PORTLAND, Ore. – Western Watersheds Project, a nonprofit environmental group, has launched a legal challenge to a management plan for five National Wildlife Refuges in the Klamath Basin of Oregon and California. The lawsuit, filed last week in Oregon, cites failures by the U.S. Fish and Wildlife Service to protect sage grouse and rare native fishes from commercial livestock grazing in the refuges. Despite a mandate to manage the refuges for wildlife, the Fish and Wildlife Service authorized widespread livestock grazing, increasing seasons and areas where grazing occurs, even at the site of the last remaining breeding ground of a struggling sage grouse population.

“The Klamath Basin sage grouse population is down from dozens of leks only a few decades ago to one single lek that hosts only a handful of breeding males every spring,” said Erik Molvar, a wildlife biologist who heads Western Watersheds Project. “With this population on the brink of disappearing, it is imperative that the federal government do everything possible to provide suitable habitat for this rare bird—including eliminating unnecessary commercial uses like livestock grazing that are known to degrade sage grouse habitat.”

Klamath Basin courtesy of USFWS.

One of the five refuge units, the Clear Lake National Wildlife Refuge in northeastern California, was established in 1911 explicitly to protect the habitat of native birds, including the Greater sage grouse. Now very rare in the Klamath Basin, sage grouse are found only at Clear Lake Refuge. The new Refuge plan did not consider reductions in livestock grazing even though this land use currently degrades breeding and nesting habitat for the highly imperiled species.

The suit also notes a failure to address harm to endangered Lost River and shortnose suckers. “National Wildlife Refuges should be managed for native wildlife, not private cattle,” said Paul Ruprecht of Western Watersheds Project. “Grazing harms species like endangered suckers, yet the agency approved more livestock grazing without acknowledging impacts to these native fish or their habitat.”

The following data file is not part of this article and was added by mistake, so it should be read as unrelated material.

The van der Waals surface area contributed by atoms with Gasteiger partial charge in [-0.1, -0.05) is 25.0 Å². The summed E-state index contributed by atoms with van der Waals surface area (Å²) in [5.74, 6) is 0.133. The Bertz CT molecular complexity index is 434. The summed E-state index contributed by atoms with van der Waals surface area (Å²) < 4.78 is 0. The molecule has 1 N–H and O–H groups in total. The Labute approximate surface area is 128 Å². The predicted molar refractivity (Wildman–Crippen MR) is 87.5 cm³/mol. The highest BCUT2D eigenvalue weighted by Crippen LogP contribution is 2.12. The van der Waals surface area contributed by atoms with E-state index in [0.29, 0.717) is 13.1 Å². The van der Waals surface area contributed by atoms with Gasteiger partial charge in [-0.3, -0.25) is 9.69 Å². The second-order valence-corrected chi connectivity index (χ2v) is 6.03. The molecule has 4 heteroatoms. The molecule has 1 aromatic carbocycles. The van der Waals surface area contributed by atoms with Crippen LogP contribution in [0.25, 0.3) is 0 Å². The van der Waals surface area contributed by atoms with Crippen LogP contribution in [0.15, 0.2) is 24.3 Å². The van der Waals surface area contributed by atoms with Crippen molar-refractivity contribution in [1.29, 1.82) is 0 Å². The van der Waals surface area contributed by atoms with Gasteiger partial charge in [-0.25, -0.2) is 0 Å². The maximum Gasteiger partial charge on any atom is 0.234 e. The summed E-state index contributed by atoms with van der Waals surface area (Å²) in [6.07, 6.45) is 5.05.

The lawsuit was filed last Friday in the U.S. District Court in Medford, Oregon and alleges violations of the National Environmental Policy Act, the National Wildlife Refuge System Administration Act, and other laws. Western Watersheds Project is represented by staff counsel and Portland, Oregon attorney Dave Becker. A copy of the complaint can be found online here.

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One Response to Group Challenges Failure to Protect Sage Grouse, Rare Fishes in Klamath Basin Wildlife Refuges

  1. avatar Ted Chu says:

    Federal waterfowl refuges sometimes justify livestock grazing to create or maintain goose pastures. We have lots of geese, often too many. Where there are conflicts, sage-grouse should be a much higher priority.

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‎"At some point we must draw a line across the ground of our home and our being, drive a spear into the land and say to the bulldozers, earthmovers, government and corporations, “thus far and no further.” If we do not, we shall later feel, instead of pride, the regret of Thoreau, that good but overly-bookish man, who wrote, near the end of his life, “If I repent of anything it is likely to be my good behaviour."

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